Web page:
The ruthless attack by Maoists on a convoy of Congress leaders and workers at Jeeram Ghati in Jagdalpur district of Chhattisgarh on 25 May 2013 claimed 28 lives and injured scores of others. Those killed included Mahendra Karma, a former Minister of Chhattisgarh and a former Lok Sabha member, Nand Kumar Patel, the state’s Congress chief, his son Dinesh Patel, and former MLA Uday Mudliyar; former Union minister Vidya Charan Shukla and Konta MLA Kawasi Lakhma were critically injured in the barbaric assault. The convoy was an ideal target for the Maoists, who have been looking for chances to attack. It was a perfect target because of the presence of many high-profile leaders in one place, and that too with less security cover, passing through a most vulnerable area. Assessing the incident, some key issues are worth examining.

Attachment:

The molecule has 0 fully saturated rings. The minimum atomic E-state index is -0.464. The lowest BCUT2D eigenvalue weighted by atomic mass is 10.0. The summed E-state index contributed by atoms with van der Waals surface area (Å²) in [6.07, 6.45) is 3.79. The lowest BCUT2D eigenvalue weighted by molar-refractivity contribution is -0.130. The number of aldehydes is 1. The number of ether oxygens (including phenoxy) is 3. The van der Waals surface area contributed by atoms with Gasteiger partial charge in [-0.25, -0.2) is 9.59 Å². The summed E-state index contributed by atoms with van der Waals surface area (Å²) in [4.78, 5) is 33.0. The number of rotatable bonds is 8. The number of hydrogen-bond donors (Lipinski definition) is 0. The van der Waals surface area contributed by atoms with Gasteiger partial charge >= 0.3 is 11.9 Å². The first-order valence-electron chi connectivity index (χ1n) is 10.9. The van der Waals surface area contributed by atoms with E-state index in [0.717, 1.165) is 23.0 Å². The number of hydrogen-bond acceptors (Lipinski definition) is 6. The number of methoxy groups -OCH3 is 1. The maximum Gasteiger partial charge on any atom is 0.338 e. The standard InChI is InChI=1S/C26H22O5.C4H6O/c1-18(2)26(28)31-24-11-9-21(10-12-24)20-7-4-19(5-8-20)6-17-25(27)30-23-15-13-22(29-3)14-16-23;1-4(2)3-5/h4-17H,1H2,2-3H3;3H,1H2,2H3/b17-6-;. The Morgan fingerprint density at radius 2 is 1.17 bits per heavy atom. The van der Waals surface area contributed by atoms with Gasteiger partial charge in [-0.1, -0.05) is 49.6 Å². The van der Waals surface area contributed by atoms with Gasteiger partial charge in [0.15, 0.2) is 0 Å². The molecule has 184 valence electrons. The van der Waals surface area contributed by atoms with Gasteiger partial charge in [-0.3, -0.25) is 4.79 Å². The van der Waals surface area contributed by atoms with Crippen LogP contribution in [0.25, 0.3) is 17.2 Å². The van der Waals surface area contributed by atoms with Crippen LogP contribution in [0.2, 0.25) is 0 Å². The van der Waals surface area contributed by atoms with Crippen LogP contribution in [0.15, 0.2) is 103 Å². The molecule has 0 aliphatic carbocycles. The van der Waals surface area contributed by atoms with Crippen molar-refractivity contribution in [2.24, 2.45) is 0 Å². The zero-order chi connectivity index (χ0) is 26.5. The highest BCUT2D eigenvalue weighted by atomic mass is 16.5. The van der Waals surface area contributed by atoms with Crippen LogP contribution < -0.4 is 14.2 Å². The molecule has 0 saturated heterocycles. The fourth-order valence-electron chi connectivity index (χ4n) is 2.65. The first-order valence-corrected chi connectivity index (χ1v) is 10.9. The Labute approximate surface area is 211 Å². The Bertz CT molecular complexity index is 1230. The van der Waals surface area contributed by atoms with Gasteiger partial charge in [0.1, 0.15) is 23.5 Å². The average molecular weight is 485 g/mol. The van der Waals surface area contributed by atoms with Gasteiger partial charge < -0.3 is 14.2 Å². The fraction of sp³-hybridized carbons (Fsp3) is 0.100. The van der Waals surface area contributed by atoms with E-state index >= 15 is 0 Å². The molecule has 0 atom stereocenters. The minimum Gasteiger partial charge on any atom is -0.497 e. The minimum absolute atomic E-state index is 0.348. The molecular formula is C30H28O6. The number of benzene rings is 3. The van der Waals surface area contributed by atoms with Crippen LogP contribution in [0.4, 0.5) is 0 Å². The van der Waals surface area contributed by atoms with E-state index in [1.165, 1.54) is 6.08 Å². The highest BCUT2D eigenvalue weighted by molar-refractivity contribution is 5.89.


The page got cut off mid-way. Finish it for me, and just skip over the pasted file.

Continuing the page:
It is surprising why so many top leaders decided to travel together in one convoy on a route that traverses through areas dominated by Maoists. The convoy was huge, comprising about 25 vehicles, thus limiting their mobility and get-away in case of an ambush or even on a slight disruption. The Standard Operating Procedures (SOPs) were simply ignored. The route was indeed sanitised, but only cosmetically. There was no area domination exercise, neither were there attempts to use Unmanned Aerial Vehicles (UAVs) to monitor the convoy route. As the State goes to polls by this year end, both Congress and the ruling BJP had begun their electoral campaigns. While the Congress named its campaign ‘Parivartan (Change) Yatra’, the BJP termed its electoral drive ‘Vikas (Development) Yatra’. The State Congress, however, has been desperate to win this time. Accordingly, it did not want to be deterred by Maoists’ threats and wished to canvass in almost all areas of the State, including in the so-called “liberated zones”. Perhaps, it is for this reason that the State’s Congress chief, N. K. Patel, had not been critical of Maoists of late. Out of 26 seats in the tribal belt of the State, the Congress has only three in the current Assembly. The party wanted to improve on this tally. Seen in this context, one can understand the State Congress leadership’s overt attempt to keep a distance from the ongoing anti-Naxal operations and security forces. This also partly explains the presence of less number of uniformed security personnel during the campaign in general, and in the convoy in particular. The State Congress leaders might have believed that even Maoists wanted the present BJP government in Chhattisgarh to be replaced by the Congress. They have sadly mistaken the Maoists’ ideology, which wants to overthrow all democratically elected governments. By this attack, the Maoists have also sent a clear message: keep off tribal areas.